Do links vary by stage of company?

The final question I had was how each startup’s site varies with domain authority and number of linking root domains by stage of company (seed, Series A, Series B). Intuition tells me that the further along the company is, the more links it will have and the stronger their site will be. But is this what the data tell us?

To get this data, I used the Moz API to pull the metrics via a Google doc cobbled together from many places. The final working one was sent to me by Tim Allen at Distilled London. Thanks man. I pulled the Series level (Angel, Series A, Series B) from Mattermark’s company profile pages. I had to remove two companies, one Series A and one Funding Unknown, because OSE had no link metrics.

Here are the average number of links (not linking root domains) by Funding Series.

This chart is a bit misleading, however, because one Series A company (Crowdrise) and one Series B company (Porch) have exponentially more links than the other sites in the dataset. Porch has, according to Moz, 142k external links, while Crowdrise has 40k. The next highest is Canva at 18.5k, and the average across all the rest after Porch and Crowdrise is 1,695.


When we remove Porch and Crowdrise from the dataset as outliers, we get a much clearer view of the landscape. Series A companies still have more links on average than Series B or C, which may be explained by the increasing proliferation of tech blogs and the recent funding boom that that occurred in 2013–2015 (which now seems to be cooling). Here’s the look:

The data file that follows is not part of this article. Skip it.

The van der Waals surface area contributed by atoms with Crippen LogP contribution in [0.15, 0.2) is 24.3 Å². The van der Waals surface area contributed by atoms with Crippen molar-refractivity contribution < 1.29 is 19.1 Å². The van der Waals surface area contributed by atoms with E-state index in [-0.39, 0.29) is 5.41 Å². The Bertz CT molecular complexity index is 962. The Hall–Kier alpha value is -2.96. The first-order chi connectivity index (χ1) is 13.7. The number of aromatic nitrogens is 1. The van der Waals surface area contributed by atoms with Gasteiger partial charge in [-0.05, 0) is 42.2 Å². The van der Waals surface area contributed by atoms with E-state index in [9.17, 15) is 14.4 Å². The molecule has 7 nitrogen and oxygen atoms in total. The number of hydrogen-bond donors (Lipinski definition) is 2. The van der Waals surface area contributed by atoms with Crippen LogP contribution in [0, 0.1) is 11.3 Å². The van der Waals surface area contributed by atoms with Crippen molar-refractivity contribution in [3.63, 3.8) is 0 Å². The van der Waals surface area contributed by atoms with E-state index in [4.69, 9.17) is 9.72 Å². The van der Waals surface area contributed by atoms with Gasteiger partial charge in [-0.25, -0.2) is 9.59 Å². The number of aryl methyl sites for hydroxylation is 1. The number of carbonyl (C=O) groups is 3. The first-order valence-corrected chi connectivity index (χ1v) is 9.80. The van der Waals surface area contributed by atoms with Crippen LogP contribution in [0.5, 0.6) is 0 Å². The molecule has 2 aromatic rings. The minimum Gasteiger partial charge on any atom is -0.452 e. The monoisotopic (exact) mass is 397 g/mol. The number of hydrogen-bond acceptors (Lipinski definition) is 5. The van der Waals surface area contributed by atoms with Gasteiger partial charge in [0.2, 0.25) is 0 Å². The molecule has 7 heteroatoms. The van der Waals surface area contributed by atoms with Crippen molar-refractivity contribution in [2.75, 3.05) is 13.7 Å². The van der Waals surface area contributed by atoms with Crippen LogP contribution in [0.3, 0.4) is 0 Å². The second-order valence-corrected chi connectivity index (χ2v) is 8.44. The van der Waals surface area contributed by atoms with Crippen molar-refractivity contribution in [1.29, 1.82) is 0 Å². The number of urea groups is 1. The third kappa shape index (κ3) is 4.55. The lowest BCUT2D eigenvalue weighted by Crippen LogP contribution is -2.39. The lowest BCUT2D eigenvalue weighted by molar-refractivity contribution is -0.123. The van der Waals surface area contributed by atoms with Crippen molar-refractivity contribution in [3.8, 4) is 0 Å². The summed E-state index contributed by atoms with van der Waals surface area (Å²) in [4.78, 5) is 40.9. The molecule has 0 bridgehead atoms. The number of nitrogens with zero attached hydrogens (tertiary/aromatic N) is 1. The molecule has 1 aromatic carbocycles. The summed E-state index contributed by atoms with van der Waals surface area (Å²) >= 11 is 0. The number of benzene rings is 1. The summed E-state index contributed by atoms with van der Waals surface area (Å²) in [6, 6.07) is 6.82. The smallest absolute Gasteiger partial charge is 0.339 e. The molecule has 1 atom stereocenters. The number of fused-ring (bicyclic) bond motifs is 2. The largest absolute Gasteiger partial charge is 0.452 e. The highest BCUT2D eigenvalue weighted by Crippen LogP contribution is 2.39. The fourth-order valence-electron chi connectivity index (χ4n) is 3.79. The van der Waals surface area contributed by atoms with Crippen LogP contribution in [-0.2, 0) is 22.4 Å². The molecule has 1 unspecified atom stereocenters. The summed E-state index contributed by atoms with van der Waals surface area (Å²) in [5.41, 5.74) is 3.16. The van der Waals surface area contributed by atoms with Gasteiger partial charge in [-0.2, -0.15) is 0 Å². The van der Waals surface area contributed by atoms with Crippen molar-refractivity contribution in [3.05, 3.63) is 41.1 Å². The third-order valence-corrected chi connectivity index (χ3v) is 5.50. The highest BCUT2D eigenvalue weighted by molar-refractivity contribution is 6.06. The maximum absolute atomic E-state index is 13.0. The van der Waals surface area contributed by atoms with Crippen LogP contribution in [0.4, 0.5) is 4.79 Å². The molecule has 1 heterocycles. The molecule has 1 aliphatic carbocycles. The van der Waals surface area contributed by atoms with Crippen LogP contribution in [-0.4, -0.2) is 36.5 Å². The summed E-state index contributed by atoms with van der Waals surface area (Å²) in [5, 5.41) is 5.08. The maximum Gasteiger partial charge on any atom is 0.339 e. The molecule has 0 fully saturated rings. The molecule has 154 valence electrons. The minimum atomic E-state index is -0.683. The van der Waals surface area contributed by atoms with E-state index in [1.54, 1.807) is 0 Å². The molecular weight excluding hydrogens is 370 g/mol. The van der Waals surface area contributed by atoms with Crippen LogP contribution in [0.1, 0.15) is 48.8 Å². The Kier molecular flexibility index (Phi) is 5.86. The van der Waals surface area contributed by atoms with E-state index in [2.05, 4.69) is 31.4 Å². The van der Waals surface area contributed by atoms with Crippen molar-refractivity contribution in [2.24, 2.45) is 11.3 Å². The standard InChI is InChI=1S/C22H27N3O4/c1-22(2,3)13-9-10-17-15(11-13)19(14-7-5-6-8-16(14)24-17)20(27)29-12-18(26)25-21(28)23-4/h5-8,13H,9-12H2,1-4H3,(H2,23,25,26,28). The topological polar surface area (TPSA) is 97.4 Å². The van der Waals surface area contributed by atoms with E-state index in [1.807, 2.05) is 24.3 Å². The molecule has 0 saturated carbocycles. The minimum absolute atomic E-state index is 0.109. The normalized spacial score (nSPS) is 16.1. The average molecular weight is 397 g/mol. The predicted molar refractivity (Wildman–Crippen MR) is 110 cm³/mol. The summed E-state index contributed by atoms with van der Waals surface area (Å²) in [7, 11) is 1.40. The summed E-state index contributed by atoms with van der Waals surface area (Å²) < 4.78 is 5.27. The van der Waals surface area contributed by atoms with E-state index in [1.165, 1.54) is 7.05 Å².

So what can we take away from all of this? First of all, let’s all remember that links are a lagging indicator of success, but they can also to some degree tell us who’s popular. And of course, the more quality and high-authority links you have, the better you will rank.

Second, remember the first graph. The ways that the top startups build links are via:

  1. PR
  2. Placed links (profiles, etc.)
  3. Editorial
  4. Blogs

It seems that social bookmarking is dead as a linkbuilding tactic for startups. I’m heartened by this, as it seems that startups focus (as they should) on links from places that will also drive them traffic. If you’re looking for inspiration and more tactics around how to build links, I definitely recommend checking out the Link Building category of the Moz blog.

What takeaways or further questions do you have?

About dohertyjf — Founder of Credo and an independent growth/digital marketing consultant .I’m a big outdoors enthusiast located in San Francisco.



May 15, 2016 / by / in , , , , ,